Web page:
Additionally, NordicTrack improved their warranty to match the price increase. They not only cover the X22i’s parts for six years, but they also specify the electronics which is something that is nonexistent among the lower end NordicTrack treadmills. With that said, it is important to keep in mind the type of company that this warranty is with. NordicTrack belongs to the Icon family which is known for slow, unsatisfactory customer service. The X22i is battling companies who have made customer service a priority in this price range, which could be a serious con on your list.
On a side note, there is one thing that we have noticed over time throughout our research on different treadmills. NordicTrack does not include the weight of their treadmills on their site. While we use the machine's weight to consider its build and quality, a consumer would utilize the weight for shipping and assembling purposes. While it may be a minor detail on the lower end models, if you pay two thousand dollars or more for a treadmill, we feel like you should have the right to properly prepare for how many movers you may need among other installation logistics. There are a number of companies that provide as much information as possible and it doesn't make much sense why NordicTrack would want to hide it.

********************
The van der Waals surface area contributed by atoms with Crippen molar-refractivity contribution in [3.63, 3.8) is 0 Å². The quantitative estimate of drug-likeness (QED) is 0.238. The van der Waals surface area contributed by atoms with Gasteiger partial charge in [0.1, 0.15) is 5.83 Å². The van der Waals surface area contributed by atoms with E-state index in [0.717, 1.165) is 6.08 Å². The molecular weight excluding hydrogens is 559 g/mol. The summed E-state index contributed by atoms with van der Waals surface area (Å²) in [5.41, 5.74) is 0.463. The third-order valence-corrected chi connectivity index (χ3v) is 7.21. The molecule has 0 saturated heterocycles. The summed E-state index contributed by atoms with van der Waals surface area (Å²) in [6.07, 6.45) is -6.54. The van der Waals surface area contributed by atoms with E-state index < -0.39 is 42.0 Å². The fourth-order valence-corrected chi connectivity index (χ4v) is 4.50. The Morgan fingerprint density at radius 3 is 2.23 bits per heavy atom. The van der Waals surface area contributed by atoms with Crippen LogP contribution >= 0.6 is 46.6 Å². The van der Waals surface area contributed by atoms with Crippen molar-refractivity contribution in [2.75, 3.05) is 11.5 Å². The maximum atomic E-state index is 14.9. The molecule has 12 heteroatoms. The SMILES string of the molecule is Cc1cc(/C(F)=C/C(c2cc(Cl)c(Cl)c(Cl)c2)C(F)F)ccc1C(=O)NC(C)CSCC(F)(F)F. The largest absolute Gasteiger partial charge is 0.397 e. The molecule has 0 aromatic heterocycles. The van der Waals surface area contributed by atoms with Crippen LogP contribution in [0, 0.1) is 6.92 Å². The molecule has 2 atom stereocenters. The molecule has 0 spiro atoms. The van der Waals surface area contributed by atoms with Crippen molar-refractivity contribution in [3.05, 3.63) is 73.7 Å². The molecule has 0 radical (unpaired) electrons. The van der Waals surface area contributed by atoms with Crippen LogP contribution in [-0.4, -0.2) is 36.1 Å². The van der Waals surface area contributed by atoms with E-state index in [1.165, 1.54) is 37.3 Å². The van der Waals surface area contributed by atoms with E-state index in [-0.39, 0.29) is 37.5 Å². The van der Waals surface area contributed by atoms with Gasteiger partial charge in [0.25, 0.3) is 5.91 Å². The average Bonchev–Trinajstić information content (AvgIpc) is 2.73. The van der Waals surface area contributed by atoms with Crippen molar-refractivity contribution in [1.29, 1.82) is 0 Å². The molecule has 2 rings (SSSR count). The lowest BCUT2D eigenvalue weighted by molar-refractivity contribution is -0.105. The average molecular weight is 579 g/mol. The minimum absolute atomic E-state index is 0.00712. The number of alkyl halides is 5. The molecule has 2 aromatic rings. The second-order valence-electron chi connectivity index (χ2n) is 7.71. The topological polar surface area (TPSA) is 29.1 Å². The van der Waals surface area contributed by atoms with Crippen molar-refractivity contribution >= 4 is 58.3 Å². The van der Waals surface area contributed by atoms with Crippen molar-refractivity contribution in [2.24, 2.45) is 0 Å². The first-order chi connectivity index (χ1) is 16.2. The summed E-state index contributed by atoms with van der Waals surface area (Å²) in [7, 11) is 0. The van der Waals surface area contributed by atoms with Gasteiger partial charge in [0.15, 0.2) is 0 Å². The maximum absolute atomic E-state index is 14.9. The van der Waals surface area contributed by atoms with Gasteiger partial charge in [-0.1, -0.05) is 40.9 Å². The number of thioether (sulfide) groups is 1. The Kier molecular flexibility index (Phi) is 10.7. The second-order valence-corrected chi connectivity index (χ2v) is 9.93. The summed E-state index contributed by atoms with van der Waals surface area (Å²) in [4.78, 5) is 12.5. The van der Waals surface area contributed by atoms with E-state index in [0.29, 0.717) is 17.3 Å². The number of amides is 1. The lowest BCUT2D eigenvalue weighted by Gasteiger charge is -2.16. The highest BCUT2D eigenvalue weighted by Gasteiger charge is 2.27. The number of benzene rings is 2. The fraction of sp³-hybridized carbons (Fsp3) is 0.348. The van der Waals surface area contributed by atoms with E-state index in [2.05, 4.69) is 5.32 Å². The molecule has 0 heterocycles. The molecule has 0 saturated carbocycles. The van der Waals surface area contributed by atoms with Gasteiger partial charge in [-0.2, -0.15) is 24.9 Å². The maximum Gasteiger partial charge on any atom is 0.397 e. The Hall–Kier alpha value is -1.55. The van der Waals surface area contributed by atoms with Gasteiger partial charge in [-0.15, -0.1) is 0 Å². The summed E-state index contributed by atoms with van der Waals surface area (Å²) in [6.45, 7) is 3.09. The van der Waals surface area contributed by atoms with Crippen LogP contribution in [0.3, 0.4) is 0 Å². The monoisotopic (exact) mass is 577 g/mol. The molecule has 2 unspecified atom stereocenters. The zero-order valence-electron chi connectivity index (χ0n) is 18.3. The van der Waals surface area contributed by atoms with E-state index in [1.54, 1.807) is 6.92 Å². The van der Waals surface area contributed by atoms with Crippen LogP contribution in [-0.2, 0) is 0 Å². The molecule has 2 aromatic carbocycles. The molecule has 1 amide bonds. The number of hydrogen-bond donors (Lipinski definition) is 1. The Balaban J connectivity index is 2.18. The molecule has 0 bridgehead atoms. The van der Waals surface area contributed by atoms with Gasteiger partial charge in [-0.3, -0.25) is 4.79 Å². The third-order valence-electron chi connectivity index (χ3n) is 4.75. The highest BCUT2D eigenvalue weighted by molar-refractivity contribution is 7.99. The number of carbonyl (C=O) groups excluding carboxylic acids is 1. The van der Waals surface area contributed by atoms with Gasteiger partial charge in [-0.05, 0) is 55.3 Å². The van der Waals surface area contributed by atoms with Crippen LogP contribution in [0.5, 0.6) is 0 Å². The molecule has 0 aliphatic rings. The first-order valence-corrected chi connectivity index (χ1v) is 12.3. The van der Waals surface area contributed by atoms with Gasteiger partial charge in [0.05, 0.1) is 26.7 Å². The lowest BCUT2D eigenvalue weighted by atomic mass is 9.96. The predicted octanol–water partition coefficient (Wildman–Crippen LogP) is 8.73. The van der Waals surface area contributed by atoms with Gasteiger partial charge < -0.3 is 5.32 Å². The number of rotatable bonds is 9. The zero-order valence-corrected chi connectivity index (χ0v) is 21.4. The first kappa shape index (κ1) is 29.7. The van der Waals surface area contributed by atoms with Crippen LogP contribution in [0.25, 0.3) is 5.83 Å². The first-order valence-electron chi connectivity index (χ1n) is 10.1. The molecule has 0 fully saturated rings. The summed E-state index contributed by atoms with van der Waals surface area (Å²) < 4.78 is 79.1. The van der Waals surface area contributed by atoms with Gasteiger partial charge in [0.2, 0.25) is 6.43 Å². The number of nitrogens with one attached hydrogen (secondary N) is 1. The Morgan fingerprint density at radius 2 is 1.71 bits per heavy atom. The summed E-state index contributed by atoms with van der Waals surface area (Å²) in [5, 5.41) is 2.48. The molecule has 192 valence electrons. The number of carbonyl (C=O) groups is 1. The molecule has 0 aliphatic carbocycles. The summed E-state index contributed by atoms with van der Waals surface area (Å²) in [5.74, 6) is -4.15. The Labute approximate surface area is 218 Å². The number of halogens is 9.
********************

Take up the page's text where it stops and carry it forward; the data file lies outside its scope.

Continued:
|Heart Rate Sensor||Handlebar sensors and Bluetooth wireless chest strap|
|Speed Range||0 - 12 mph|
|Incline/Decline Range||- 6% - 40%|
|Weight Capacity||300 Ibs. (136 kg)|
|Belt Size||22” x 60”|
|Footprint||70.2" x 39.6"|
|Weight of Unit||N/A|
|Warranty||Lifetime Frame, Motor, and Deck; 6 years Parts and Electronics; 3 year Labor|
In the past, we have been impressed with the twenty-two-inch touchscreen that is one of the largest that we have seen on a treadmill. We have appreciated the quality and added features but have remained wary of the iFit subscription. We have also warned against the Icon customer service.
We have awarded the X22i First Place among our $2,000 to $2,999 dollar Best Buys thanks to its quality build, valuable programming, and updated features. While we would recommend the X22i for a moderate to heavy user, we do warn against the type of customer service and additional iFit subscription. Taking this into consideration, the X22i is not likely to warrant much help from the customer service department and should prove to be a good investment.
The x22i trainer is quite the machine. My wife and I are frequently on the machine doing its many programs and workouts. We absolutely love the machine for all its workouts and programs. Ifit is also a great plus as I do runs from where I grew up with google maps, NOW the but. I have had the machine less than 2 years and have had to replace the deck twice. Yes, TWICE!!!. My wife and I are not 300# people and frankly both of us running on the treadmill at the same time would barely tip the scale at 300#.